verbo transitivo/transitive verb
- 1.1 (hacer feliz) [persona] to make … happy me alegró mucho su visita her visit made me very happy los nietos alegraron su vejez his grandchildren brought happiness to o/or brightened up his old age me alegra saber que todo salió bien I'm glad o/or pleased to hear that everything turned out all right 1.2 (animar) ¡alegra esa cara! don't look so glum!, cheer up! con sus bromas alegró la fiesta she livened up the party with her jokes unas flores alegrarían la habitación some flowers would brighten up the room 1.3 [Tauromaquia/Bullfighting] to excite
verbo pronominal/pronominal verb (alegrarse)
- 1.1 (ponerse feliz, contento) me alegro tanto por ti I'm so happy for you está mucho mejor — me alegro, déle saludos míos she's much better — that's good o/or I'm glad, give her my best wishes se alegró muchísimo cuando lo vio she was really happy when she saw him ¡cuánto me alegro! I'm so happy o/or pleased! nos alegramos tanto con la noticia we were so pleased at the news alegrarse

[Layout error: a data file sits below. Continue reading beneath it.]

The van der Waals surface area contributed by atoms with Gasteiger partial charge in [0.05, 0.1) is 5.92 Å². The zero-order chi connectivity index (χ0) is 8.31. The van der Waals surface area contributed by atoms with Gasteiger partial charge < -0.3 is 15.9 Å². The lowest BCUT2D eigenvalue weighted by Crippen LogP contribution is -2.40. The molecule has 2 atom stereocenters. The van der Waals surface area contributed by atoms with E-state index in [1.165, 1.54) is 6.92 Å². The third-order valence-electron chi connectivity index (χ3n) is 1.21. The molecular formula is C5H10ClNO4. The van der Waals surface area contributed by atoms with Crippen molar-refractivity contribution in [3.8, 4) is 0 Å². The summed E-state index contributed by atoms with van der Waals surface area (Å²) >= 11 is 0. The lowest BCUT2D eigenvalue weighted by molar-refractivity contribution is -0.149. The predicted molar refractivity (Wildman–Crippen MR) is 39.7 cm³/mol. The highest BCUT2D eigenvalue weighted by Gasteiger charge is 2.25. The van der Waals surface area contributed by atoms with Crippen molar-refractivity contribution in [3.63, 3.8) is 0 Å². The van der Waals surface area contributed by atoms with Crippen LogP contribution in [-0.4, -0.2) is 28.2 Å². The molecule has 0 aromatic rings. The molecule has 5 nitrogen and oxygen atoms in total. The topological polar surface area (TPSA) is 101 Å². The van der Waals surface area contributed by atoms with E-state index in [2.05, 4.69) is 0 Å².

dealgo to be glad o/or pleased aboutsth se alegró de nuestra victoria she was glad o pleased about our win o that we had won se alegran de las desgracias ajenas they take pleasure in other people's misfortunes alegrarse de+ infinitivo/infinitiveto be pleased to + infinitivo/infinitivese alegró de recibir la carta she was pleased o/or glad to get the letter me alegro de verte it's good o/or nice to see you ¿no te alegras de haber venido? aren't you glad o/or pleased you came?alegrarse de que+ subjuntivo/subjunctiveme alegro de que todo haya salido bien I'm glad o/or pleased that everything went well 1.2 (animarse) to cheer up ¡vamos! ¡alégrate! si no es para tanto come on, cheer up! it's not that bad 1.3 (por el alcohol) to get tipsy [familiar/colloquial], to get merry (inglés británico/British English) [familiar/colloquial]
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Spain had three civil wars known as the guerras carlistas (1833-39, 1860, 1872-76). When Fernando VII died in 1833, he was succeeded not by his brother the Infante Don Carlos de Borbón, but by his daughter Isabel, under the regency of her mother María Cristina. This provoked a mainly northern-Spanish revolt, with local guerrillas pitted against the forces of the central government. The Carlist Wars were also a confrontation between conservative rural Catholic Spain, especially the Basque provinces and Aragón, led by the carlistas, and the progressive liberal urban middle classes allied with the army. Carlos died in 1855, but the carlistas, representing political and religious traditionalism, supported his descendants' claims until reconciliation in 1977 with King Juan Carlos.